I think I am most bothered by the fact that people are afraid of or are condemned for reading or discussing certain issues. For example, I am so tired of hearing people condemned for reading the Da Vinci Code. It is a fiction book! When our book club read it, the book forced people to investigate issues and really think about what they believe. If anything, it strengthened my faith and my beliefs because I actually did research to understand the history. One thing that bothers me is that many people that will attend the Bible studies condemning the book will probably never read the book. How can you criticize a book that you have never read? The entire point of reading and intellectual growth and debate is to be exposed to things that will broaden your horizons, that will challenge you, that will expose you to new thoughts and ideas. Simply because I read a book that expresses viewpoints that are contrary to my own does not mean that I will immediately renounce every belief that I had and accept the new theory. Instead, what often happens is that I am forced to see an issue from a different perspective. Then, after much thought and analysis, and after considering various sides of an issue, I am able to make a decision about my beliefs based on all the information that is out there. Do we want people to be mindless drones that simply swallow the facts that we feed them or do we want people that can think and analyze things for themselves? Do you really have faith if you believe something simply because it is the only thing you have ever known? What happens to those people when their faith is challenged or they are introduced to a new idea? I think true faith is choosing to believe something after analyzing the other options. Then you have actually made a choice. (On a side note, some of these issues are brought to light in an excellent nonfiction book, Under the Banner of Heaven. The book forces the reader to consider faith and the importance of making choices as opposed to simply believing what you are told to believe).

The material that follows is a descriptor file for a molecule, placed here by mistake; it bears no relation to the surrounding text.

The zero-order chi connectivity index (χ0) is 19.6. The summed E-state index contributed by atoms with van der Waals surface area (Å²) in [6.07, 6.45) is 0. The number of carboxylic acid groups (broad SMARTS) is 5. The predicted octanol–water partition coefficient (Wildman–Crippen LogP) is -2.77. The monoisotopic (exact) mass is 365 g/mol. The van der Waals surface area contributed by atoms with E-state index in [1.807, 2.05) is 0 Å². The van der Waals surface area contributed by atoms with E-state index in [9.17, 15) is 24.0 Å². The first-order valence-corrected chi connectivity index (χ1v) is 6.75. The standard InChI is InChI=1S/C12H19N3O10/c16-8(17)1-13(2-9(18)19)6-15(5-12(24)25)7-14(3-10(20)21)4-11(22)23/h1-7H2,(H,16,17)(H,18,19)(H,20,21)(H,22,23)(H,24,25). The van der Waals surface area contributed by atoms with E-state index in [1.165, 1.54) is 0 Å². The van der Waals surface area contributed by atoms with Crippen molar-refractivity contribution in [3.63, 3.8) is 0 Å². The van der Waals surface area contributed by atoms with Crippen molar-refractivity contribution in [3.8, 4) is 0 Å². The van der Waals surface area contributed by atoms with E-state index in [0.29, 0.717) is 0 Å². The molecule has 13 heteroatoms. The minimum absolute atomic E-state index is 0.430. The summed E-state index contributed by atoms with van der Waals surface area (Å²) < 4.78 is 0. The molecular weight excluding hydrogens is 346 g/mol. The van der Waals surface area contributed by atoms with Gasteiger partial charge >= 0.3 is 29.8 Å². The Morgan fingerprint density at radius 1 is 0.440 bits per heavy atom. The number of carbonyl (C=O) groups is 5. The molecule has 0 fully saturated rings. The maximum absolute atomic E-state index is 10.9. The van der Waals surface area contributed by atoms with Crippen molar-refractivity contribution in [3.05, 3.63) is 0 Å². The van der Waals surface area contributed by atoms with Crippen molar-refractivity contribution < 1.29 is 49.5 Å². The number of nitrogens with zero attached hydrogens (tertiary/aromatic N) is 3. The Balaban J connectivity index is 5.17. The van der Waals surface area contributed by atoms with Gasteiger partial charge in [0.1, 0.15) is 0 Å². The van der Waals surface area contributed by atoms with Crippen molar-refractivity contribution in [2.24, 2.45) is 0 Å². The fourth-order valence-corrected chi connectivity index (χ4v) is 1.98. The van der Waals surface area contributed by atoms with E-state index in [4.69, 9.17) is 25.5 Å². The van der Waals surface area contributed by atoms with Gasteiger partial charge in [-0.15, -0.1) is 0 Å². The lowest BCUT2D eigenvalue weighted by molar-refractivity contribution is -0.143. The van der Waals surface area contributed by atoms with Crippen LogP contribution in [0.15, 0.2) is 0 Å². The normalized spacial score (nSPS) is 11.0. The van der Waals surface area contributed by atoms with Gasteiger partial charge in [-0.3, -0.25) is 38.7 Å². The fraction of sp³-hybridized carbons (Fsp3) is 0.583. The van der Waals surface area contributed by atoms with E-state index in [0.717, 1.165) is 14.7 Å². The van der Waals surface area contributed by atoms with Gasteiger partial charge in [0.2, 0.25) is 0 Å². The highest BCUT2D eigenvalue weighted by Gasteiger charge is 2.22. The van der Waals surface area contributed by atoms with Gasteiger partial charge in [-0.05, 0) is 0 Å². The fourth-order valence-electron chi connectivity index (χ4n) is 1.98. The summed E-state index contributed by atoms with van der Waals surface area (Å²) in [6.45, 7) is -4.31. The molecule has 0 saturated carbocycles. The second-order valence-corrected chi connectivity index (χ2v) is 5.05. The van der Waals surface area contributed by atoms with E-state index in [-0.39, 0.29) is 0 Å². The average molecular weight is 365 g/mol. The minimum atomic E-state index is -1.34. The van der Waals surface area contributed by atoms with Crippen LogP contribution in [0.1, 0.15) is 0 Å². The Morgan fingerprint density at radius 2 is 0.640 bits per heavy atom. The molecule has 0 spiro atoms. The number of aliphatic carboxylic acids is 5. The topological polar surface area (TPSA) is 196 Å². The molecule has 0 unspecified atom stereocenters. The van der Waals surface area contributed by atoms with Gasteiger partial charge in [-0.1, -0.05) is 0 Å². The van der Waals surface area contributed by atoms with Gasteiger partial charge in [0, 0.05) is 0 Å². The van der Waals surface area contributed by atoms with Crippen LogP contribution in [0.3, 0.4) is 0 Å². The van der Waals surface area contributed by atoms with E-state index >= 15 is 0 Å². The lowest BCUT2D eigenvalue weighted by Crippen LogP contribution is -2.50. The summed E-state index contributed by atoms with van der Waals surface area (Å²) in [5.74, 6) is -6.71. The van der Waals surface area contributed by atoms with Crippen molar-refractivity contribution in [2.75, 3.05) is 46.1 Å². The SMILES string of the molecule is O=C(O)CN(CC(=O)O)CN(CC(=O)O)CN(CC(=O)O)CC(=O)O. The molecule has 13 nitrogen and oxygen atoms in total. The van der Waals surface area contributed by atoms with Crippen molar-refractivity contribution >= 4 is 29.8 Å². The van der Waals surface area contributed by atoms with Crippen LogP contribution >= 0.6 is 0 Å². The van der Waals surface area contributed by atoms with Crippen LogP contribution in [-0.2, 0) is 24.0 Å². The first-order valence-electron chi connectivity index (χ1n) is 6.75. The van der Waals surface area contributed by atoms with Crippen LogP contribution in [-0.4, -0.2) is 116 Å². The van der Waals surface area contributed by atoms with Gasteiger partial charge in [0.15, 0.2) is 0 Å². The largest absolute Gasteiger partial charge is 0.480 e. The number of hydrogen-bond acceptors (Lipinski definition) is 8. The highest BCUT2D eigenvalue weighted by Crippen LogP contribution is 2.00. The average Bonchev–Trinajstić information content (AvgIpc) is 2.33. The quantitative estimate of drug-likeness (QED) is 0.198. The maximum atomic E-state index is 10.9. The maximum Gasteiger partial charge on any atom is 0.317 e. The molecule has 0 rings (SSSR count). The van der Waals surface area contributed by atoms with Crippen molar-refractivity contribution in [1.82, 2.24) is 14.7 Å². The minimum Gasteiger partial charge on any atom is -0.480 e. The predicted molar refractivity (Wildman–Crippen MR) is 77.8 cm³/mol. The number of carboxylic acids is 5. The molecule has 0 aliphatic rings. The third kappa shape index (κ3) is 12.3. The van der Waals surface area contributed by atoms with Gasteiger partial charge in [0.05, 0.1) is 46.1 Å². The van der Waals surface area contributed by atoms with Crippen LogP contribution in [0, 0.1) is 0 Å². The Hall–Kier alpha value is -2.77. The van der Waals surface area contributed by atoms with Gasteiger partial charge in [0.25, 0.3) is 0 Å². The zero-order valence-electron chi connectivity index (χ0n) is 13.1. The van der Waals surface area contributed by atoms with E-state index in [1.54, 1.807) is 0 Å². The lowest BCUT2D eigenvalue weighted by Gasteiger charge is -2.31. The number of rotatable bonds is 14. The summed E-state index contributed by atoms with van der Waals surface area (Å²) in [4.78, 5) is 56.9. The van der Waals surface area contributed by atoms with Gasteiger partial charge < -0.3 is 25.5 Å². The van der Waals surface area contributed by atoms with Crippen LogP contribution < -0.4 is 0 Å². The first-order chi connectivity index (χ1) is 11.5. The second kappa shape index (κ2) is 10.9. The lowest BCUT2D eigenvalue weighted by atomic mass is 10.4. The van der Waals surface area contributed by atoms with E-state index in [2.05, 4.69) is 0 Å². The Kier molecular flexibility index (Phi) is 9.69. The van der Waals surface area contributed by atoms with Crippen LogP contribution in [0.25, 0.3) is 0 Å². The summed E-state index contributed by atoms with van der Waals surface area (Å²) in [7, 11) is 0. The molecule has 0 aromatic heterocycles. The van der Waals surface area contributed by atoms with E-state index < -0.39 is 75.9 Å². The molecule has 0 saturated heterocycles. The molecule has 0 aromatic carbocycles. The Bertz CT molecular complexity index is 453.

This brings me to the immigration debate. I think that it is so sad that the majority of American's could care less what happens with immigration. Some would even argue that they feel powerless to change anything. This is the argument I often hear when people do not vote - they feel that their vote does not matter. The really sad thing is that most Americans know everything there is to know about American Idol, Survivor, etc. Most Americans will also take the time to debate who is the best singer on American Idol, and many of them will even vote (even though their vote may not really matter). What does it say about us that we are so concerned about a bunch of amateur singers, yet we could care less about having input in our political process and in political decision making that impacts us every day?